Were these photographers singled out because of the shocking images they happened to capture? Was the outcry by the public warranted? Did the actual picture serve the articles well... and did they do their part in giving people a visual to create conversation on topics that needed to be discussed...
R. Umar Abbasi’s shot of Ki Suk Han, as he was about to be struck and killed by an oncoming train, is arguably one of the most controversial photographs in recent memory. The subsequent “DOOMED” cover shot in the New York Post in December of 2012 was taken by the photographer who says he was really trying to warn the train conductor with the flash of his camera. Was R. Umar Abbasi just being singled out because his image was published?… maybe, maybe not… But what of the others who swarmed around the body for their own cell phone pic that didn't get published? Is there a clear ethical line when it comes to photojournalism? And...what is the responsibility of a publisher?
A controversy erupted when the TIME issue on “attachment parenting” featured the 26-year-old Jamie Lynne Grumet and her three-year-old son breastfeeding on the cover. The debate was whether it was tasteful, or even criminal. My opinion aside… but shouldn’t people have gotten focused more on the actual topic of the well written article of attachment parenting rather than so hung up on the image itself and the censorship dilemma?
On July 22, 1975, photograph Stanley J. Forman working for the Boston Herald American newspaper when a police scanner picked up an emergency: "Fire on Marlborough Street!"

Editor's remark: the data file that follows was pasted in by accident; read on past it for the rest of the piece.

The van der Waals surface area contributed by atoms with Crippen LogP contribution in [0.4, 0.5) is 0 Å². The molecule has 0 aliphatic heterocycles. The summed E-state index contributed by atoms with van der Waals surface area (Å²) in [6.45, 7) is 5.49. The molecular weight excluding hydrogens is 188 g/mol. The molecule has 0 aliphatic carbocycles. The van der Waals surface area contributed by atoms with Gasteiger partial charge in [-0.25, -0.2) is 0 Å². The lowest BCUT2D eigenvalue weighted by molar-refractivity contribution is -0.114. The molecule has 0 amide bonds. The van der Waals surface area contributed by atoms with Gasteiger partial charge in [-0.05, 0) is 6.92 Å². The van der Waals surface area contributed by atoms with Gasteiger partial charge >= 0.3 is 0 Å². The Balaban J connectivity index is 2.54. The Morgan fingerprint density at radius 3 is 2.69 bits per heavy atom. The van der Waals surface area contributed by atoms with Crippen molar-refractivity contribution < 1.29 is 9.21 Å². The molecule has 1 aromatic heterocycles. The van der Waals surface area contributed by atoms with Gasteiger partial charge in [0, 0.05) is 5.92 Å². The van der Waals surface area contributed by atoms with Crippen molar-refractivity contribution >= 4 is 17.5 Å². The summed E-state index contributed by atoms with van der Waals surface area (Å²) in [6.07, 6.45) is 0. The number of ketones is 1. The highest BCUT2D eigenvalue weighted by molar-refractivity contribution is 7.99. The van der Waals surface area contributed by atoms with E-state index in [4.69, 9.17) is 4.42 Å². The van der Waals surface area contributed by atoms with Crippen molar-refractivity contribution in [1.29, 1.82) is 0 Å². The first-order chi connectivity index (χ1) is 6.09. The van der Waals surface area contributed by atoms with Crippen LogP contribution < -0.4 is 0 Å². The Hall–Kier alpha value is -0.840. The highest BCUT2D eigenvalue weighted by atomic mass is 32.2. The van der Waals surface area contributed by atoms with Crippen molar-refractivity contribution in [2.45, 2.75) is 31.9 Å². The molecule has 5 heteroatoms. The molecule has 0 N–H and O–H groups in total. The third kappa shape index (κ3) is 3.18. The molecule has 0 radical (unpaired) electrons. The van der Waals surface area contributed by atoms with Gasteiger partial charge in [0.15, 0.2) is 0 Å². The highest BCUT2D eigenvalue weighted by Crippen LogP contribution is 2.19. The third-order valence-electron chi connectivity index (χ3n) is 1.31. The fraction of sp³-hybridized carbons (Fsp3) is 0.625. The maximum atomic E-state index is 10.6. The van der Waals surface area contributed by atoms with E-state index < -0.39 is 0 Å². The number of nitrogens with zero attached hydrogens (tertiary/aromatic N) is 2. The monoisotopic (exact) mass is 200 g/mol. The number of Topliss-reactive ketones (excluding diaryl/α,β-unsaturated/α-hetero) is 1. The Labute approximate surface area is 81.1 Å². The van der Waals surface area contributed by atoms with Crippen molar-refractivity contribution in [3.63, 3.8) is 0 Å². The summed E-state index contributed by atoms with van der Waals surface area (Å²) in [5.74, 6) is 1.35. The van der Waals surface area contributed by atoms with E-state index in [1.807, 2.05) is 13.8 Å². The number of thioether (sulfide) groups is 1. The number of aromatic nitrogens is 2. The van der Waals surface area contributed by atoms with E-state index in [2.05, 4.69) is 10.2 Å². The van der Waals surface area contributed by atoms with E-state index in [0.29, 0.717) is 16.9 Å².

After he climbed on a fire truck, Forman shot the picture of a young woman, Diana Bryant, and a very young girl, Tiare Jones when they fell helplessly.
The photo coverage from the tragic event garnered Stanley Forman a Pulitzer Prize. But more important, his work paved the way for Boston and other states to mandate tougher fire safety codes.
Meanwhile, that photo by Stanley Forman, doing the job that he did very well in the 70s (and still does today with a television camera) stirred somewhat of an outrage. He said there was not a single thing he could have done to save them.
Something like this happens in a split second and only those that have been witness to tragedy can understand how quickly things can go wrong. Those who second guess a situation like this are watching WAY too much television and are living a fantasy life. It's not the messenger's fault the woman died. The fact is that Stanley Forman's photographs of this incident probably single handedly changed many fire codes in Boston saving numerous lives after this incident.
Mr. Forman did not intend to take this picture. He was taking photographs of what he thought was going to be firemen saving the woman and her Godchild. Suddenly, the situation worsened and the fire escape fell. Plunging the two to the ground.
Mr. Forman was not on the ground and could not have leaned over far enough or fast enough to save either of them. He just happened to be taking pictures and caught the fall.
While this is the most iconic of the bunch, this is only one of a series of shots that Forman took - It is about 8th or a series of 10 pictures starting with the fireman trying to reach them and ending with the pair striking the ground.
South African photojournalist, Kevin Carter was blasted in 1993 for not helping the starving toddler he photographed being eyed by a vulture in Sudan.
The photo went viral and comments flew, condemning Carter… the result, Carter committed suicide in 1994, shortly after receiving a Pulitzer Prize for telling the world his story in Sudan through this, and other photos.
Can you think of other controversial photos taken in recent memory?